Beijing has been a little bit different from the previous cities in China I’ve visited, but that doesn’t mean it has been any less amazing.
As I’ve mentioned in a previous post, I opted to stay at a hotel while in Beijing, mainly because the hostel I wanted wasn’t available, but also because the hotel deal was too good to pass up. The problem, however, with staying in a hotel versus a hostel is the type of people who share accommodations with me.
Hostels are mostly filled with travellers and backpackers; people who don’t mind getting dirty, sharing bathrooms, sleeping in bunk beds in 6 or 8 person dorms with complete strangers, and randomly striking up conversations that begin with Where are you from? Where have you been? Where are you going? These conversations always seem to develop into some sort of instant friendship, and before long, you and your fellow traveller are out experiencing the city together, writing crazy new adventure stories to tell at the next hostel.
Hotels are mostly filled with business folks and tourists; people who expect a certain level of pampering and sophistication, room service, and guided tours. Any conversations are limited and short, and have rarely led to adventures (at least in my experience).
Why is this problematic for me? Well, tourists and business folks aren’t likely to strike up a conversation with a random dude travelling on his own. And as has been my experience, they don’t necessarily open themselves up to a random dude striking up a conversation with them. Don’t get me wrong – they talk back – but it’s usually limited to casual chatting and small talk. Backpackers and travellers ignore the small talk and get to the stories. That’s how I met so many great people in Xi’an and Shanghai.
However, this doesn’t mean that I’ve not met some amazing people while in Beijing. I randomly met Brian – the second person from Nashville I’ve met while in China – while touring the parks next to the Forbidden City. He was almost caught in a selfie that I was taking, and that of course led to hello, some laughter, and before long lunch, beer, dinner, and wandering the city at night. We also managed to explore Tiananmen Square, spending part of our time getting photos with locals, and the rest of our time trying to figure out where Tank Man was last photographed as he stood defiantly in front of a line of tanks in 1989.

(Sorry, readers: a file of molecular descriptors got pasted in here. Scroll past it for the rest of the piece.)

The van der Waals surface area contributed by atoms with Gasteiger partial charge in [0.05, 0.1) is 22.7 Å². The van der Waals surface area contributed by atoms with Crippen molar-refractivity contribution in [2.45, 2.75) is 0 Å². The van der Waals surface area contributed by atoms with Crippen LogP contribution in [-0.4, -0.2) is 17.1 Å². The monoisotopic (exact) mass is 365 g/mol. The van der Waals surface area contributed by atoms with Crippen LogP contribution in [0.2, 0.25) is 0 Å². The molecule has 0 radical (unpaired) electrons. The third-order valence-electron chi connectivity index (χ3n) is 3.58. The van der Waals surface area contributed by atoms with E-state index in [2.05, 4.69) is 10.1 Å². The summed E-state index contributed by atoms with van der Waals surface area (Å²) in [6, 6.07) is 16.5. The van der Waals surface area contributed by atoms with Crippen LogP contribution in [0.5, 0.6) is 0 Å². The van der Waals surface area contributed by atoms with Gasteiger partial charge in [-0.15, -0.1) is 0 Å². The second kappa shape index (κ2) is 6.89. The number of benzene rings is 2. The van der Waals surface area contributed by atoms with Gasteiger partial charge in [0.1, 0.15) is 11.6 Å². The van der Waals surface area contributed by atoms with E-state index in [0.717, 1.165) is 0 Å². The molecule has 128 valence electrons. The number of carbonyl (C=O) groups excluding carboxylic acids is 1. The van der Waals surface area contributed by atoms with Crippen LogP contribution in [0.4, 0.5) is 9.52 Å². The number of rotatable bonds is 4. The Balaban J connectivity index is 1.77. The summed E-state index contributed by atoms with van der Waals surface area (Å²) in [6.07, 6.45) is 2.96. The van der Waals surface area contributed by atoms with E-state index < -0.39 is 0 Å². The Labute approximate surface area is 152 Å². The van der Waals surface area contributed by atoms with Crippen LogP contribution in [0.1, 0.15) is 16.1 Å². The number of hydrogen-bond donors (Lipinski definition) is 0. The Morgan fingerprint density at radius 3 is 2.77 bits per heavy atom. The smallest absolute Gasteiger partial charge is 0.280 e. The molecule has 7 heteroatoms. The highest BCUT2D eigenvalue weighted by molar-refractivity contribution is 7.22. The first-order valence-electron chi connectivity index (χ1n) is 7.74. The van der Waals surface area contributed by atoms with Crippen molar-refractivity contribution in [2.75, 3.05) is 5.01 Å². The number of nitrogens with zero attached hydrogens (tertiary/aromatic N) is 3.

And as I’ve mentioned in previous posts, I spent a few days on a gastronomic adventure with Till. From Peking Duck to silk worm, scorpions, and spiders, we tried pretty much anything we could. We enjoyed beers while chatting about travel, education, and other random things. We compared cities, and the people of China to our expectations and experiences at home. And we talked about Munich – where he’s from.
When I explored the Great Wall I met Arneau and Rihanna – travellers who had the exact same idea as me when we saw a sign that informed us that the public were not allowed beyond said signage. Clearly this was meant to be ignored. And so the three of us trekked on and found ourselves probably 1km or more beyond the no-admittance declaration, along a section of the wall that hasn’t been repaired as of yet. It also afforded us some amazing views of the wall as it ascended and descended the various mountains we could see. Breaking the rules – always the best decision (that’s a rule – you should write it down – ha, see what I did there).
Last night I had dinner with a Brazilian that I met who’s in Beijing for only 2 days on business. Having been to the city numerous times, he knew of some great restaurants. We ended up eating at La Pizza, where I had western food for the first time on my trip – seafood pizza if you’re curious. While eating, the sky decided to open up and pour for the first time since I’ve been travelling. The rain brought with it thunder and lightning, and apparently sent all of the cabbies into hiding. After eating we did our best to stay dry, but I ended up soaked and having to walk about 3 km before I was finally able to hail a cabbie to get me back to my hotel. Fortunately it was a warm rain and ultimately refreshing given how hot and smoggy it had been that day.
Anyway, while the people I’ve met here have been no less amazing than those I’ve met elsewhere, the ways in which we met have been vastly different. Regardless of how we met, Beijing has been an amazing experience and I’m definitely going to miss it.